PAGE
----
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Milestones: Fred Dollar

Fred Dollar, an early innovator in the college and university segment, passed away on September 5 at his home in College Station, TX. He was 89.

A retired U.S. Army colonel, Dollar had served as the foodservice director at Texas A&M University for many years. A 1977 NACUFS Theodore Minah award winner and a 1978 IFMA Silver Plate recipient, Dollar was one of the first to formalize student review committees to solicit input on the school’s menu and service offerings. He was also a pioneer in developing an early “shopping center” style servery and in transitioning his operation from “family style” served meals to fast-food concepts in the late 1960s and early 1970s

According to Lloyd Smith, a protege of Dollar's who succeeded him as director of foodservice at the school, Dollar's design innovations included the development of "accordian style," modular servery stations that facilitated the high volume meal service required at Texas A&M. He also built and opened what is generally acccepted as the first modern food court on a college campus in 1976. Smith provided the following information about Dollar to FM:

Fred W. Dollar

Colonel Fred W. Dollar (Ltc. retired) went to be with his Lord September 5, 2010 at the age of 89. Visitation will be Thursday, September 9, from 5:00 to 7:00 p.m.) at Memorial Funeral Chapel in College Station. Services are set for Friday, September 10, 11:30 a.m. at Memorial Funeral Chapel.

Col. Dollar was born June 19, 1921 in Henderson Texas to Floyd W. and Minnie L. Dollar. He was a graduate of Texas A&M College class of 1944, and attended the Subsistence Technology Course at the Food and Container Institute in Chicago, Cornell University Institutional Management School and Advanced Food Service Courses at Fort Lee Virginia. He was inducted into the Army in March of 1943 and had a distinguished career in the Quarter Master Corps. He participated in the Utah Beach landing expediting food and supplies from ships for General Patton’s and Bradley’s forces. He spent the rest of the war in Europe. During the Korean conflict he went 90 consecutive nights with only occasional naps in order to feed over 300,000 allied troops and prisoners of war. The food on hand was often limited to only two or three days supply

His innovative nature became apparent in the military where he patented several items. He changed the practice of shipping un-cleaned refrigerated chickens “New York” dressed to our troops to fully clean poultry, which was revelatory at the time. He also arranged for the Army to purchase layer packed chicken parts which is now known as portion control chicken that is seen in grocery stores today.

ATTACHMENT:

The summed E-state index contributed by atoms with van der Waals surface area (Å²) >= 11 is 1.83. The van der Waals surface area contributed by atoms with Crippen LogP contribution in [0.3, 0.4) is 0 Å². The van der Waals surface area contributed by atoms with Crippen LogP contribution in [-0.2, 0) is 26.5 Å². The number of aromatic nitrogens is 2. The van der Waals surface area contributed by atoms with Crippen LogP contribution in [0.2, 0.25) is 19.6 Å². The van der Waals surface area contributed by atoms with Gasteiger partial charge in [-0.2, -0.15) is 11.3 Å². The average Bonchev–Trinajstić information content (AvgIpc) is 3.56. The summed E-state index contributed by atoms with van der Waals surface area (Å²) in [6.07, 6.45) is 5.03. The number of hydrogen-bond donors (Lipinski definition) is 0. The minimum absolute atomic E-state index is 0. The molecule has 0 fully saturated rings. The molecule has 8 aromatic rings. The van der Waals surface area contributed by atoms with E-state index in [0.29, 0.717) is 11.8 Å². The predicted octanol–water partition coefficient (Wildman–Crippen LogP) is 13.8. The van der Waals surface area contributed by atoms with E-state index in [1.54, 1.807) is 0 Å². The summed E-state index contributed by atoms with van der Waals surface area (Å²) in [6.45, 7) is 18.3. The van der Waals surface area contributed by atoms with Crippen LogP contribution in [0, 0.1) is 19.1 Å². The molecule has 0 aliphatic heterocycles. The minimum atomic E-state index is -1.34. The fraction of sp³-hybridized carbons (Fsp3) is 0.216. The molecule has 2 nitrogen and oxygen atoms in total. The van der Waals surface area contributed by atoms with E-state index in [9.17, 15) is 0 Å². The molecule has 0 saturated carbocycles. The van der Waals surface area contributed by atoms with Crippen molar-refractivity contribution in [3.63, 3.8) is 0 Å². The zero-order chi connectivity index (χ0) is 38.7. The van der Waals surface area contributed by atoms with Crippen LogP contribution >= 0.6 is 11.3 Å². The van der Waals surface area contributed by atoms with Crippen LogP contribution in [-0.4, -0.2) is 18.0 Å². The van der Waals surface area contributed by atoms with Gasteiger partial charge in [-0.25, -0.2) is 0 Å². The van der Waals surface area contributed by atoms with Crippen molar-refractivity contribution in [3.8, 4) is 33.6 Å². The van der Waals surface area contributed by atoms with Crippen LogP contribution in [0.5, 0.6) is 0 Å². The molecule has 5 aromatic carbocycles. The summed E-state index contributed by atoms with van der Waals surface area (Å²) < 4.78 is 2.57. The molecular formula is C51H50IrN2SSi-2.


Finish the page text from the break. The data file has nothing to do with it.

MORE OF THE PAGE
Col. Dollar retired from the Army in 1965 to become the Director of Food Service at Texas A&M, a job he held for 22 years. While Director of Food Services the University changed from family style feeding of 8,000 students to a modern campus dining operation feeding 65,000 meals per day. His expertise was recognized worldwide for changing the way students eat and how food is prepared and served. His many innovations were recognized by some of the food industry’s top honors. He received the coveted International Food Service Manufacturers Association (IFMA) Silver Plate Award in 1978 for College Food Service, Institutions Magazine Ivy Award voted on by food service operations throughout the nation, and the National Association of College and University Food Service(NACUFS) Ted Minah Award of Outstanding Service in 1977and NACUFS Lifetime Achievement Award in 1990, Texas Restaurant Association Hall of Honor, Texas A&M University Distinguished Faculty Staff Award and many more honors. The Texas A&M Board of Regents honored his service by naming the Fred W. Dollar Food Service Center for him and made him Director Emeritus.

He was active in many professional organizations including the Texas Restaurant Association, National Restaurant Association, NACUFS, and was a founding member of the Society for Advancement in Food Service Research. He was President of the Texas Restaurant Association, President of the NACUFS Region IV, President of the Society for Advancement in Food Service Research, chairmen of the Legal and Legislation Committee for NACUFS and a sought after speaker for many food related organizations.

Fred Dollar was an innovator in the food service industry, introducing the first food court on a college campus opening before the advent of mall food courts. He designed three new serving systems that improved speed of service and selection. He was instrumental in the commercial development of pre-cooked bacon, use of impingement jet technology and revolutionizing methods for college food service. His motto of “Quality First” was seen in the Texas A&M food service operations and was recognized by his peers in the food service industry. He was a tireless worker.

He was a devoted Christian and was a Deacon in The Bryan Fellowship Free Will Baptist Church. He was a member of the Rotary Club of Aggieland, and a member of the Masonic Lodge, Scottish Rite, and Shriners.

Col. Dollar is survived by his beloved wife of 67 years Frances Crenshaw Dollar, his daughter Lydia (Arlene) Junek and son-in-law Ivo Junek, granddaughter Suzanne Junek Crawford and her husband Jerod Crawford and one great grandson Matthew Crawford. He was preceded in death by his son Robert Dollar and daughter Annette Dollar, his parents and two sisters.

—Lloyd Smith

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